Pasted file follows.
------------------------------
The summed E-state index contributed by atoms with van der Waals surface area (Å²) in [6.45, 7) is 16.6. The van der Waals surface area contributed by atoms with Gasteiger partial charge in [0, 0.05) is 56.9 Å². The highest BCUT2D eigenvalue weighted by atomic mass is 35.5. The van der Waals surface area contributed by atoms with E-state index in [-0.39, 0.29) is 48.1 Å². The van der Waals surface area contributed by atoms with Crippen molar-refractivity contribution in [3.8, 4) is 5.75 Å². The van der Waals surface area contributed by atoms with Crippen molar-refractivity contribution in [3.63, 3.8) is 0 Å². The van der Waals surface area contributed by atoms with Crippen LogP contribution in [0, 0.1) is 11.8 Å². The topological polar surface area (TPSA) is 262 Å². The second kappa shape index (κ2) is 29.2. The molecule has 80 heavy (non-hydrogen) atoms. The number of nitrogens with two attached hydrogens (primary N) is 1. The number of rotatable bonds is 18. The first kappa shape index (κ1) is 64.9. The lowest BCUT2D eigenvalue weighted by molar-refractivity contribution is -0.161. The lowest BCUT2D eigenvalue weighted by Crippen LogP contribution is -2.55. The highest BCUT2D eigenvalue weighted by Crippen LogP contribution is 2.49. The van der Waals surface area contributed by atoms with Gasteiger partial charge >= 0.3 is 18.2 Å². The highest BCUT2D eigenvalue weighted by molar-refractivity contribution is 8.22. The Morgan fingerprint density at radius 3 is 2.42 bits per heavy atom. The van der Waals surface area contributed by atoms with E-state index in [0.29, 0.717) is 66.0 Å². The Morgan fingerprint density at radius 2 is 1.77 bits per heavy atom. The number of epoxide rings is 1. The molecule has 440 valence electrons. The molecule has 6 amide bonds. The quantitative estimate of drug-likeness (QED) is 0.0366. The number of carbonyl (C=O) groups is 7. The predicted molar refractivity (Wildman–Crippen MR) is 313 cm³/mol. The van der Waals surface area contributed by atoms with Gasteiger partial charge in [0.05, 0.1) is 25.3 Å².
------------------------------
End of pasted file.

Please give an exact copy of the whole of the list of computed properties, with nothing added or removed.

The summed E-state index contributed by atoms with van der Waals surface area (Å²) in [6.45, 7) is 16.6. The van der Waals surface area contributed by atoms with Gasteiger partial charge in [0, 0.05) is 56.9 Å². The highest BCUT2D eigenvalue weighted by atomic mass is 35.5. The van der Waals surface area contributed by atoms with E-state index in [-0.39, 0.29) is 48.1 Å². The van der Waals surface area contributed by atoms with Crippen molar-refractivity contribution in [3.8, 4) is 5.75 Å². The van der Waals surface area contributed by atoms with Crippen molar-refractivity contribution in [3.63, 3.8) is 0 Å². The van der Waals surface area contributed by atoms with Crippen LogP contribution in [0, 0.1) is 11.8 Å². The topological polar surface area (TPSA) is 262 Å². The second kappa shape index (κ2) is 29.2. The molecule has 80 heavy (non-hydrogen) atoms. The number of nitrogens with two attached hydrogens (primary N) is 1. The number of rotatable bonds is 18. The first kappa shape index (κ1) is 64.9. The lowest BCUT2D eigenvalue weighted by molar-refractivity contribution is -0.161. The lowest BCUT2D eigenvalue weighted by Crippen LogP contribution is -2.55. The highest BCUT2D eigenvalue weighted by Crippen LogP contribution is 2.49. The van der Waals surface area contributed by atoms with Gasteiger partial charge >= 0.3 is 18.2 Å². The highest BCUT2D eigenvalue weighted by molar-refractivity contribution is 8.22. The Morgan fingerprint density at radius 3 is 2.42 bits per heavy atom. The van der Waals surface area contributed by atoms with E-state index in [0.29, 0.717) is 66.0 Å². The Morgan fingerprint density at radius 2 is 1.77 bits per heavy atom. The number of epoxide rings is 1. The molecule has 440 valence electrons. The molecule has 6 amide bonds. The quantitative estimate of drug-likeness (QED) is 0.0366. The number of carbonyl (C=O) groups is 7. The predicted molar refractivity (Wildman–Crippen MR) is 313 cm³/mol. The van der Waals surface area contributed by atoms with Gasteiger partial charge in [0.05, 0.1) is 25.3 Å².